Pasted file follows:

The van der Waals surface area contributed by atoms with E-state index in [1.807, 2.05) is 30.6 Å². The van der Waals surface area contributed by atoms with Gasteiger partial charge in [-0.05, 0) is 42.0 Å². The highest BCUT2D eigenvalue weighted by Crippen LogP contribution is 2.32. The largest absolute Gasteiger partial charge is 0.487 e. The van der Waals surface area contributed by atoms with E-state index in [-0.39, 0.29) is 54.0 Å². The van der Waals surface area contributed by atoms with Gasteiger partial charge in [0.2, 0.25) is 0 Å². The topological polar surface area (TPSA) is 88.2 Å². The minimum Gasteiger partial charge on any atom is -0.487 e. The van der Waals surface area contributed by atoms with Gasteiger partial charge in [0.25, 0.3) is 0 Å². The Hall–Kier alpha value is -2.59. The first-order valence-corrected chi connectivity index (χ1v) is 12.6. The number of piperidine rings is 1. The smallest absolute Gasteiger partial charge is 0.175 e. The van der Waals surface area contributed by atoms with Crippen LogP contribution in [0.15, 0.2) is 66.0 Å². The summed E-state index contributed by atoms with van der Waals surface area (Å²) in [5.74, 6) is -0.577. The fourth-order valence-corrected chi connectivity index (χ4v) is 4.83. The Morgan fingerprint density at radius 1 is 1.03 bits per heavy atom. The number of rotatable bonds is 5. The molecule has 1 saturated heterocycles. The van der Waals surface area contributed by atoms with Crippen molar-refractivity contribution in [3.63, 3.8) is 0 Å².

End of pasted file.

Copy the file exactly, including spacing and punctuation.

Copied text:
The van der Waals surface area contributed by atoms with E-state index in [1.807, 2.05) is 30.6 Å². The van der Waals surface area contributed by atoms with Gasteiger partial charge in [-0.05, 0) is 42.0 Å². The highest BCUT2D eigenvalue weighted by Crippen LogP contribution is 2.32. The largest absolute Gasteiger partial charge is 0.487 e. The van der Waals surface area contributed by atoms with E-state index in [-0.39, 0.29) is 54.0 Å². The van der Waals surface area contributed by atoms with Gasteiger partial charge in [0.2, 0.25) is 0 Å². The topological polar surface area (TPSA) is 88.2 Å². The minimum Gasteiger partial charge on any atom is -0.487 e. The van der Waals surface area contributed by atoms with Gasteiger partial charge in [0.25, 0.3) is 0 Å². The Hall–Kier alpha value is -2.59. The first-order valence-corrected chi connectivity index (χ1v) is 12.6. The number of piperidine rings is 1. The smallest absolute Gasteiger partial charge is 0.175 e. The van der Waals surface area contributed by atoms with Crippen LogP contribution in [0.15, 0.2) is 66.0 Å². The summed E-state index contributed by atoms with van der Waals surface area (Å²) in [5.74, 6) is -0.577. The fourth-order valence-corrected chi connectivity index (χ4v) is 4.83. The Morgan fingerprint density at radius 1 is 1.03 bits per heavy atom. The number of rotatable bonds is 5. The molecule has 1 saturated heterocycles. The van der Waals surface area contributed by atoms with Crippen molar-refractivity contribution in [3.63, 3.8) is 0 Å².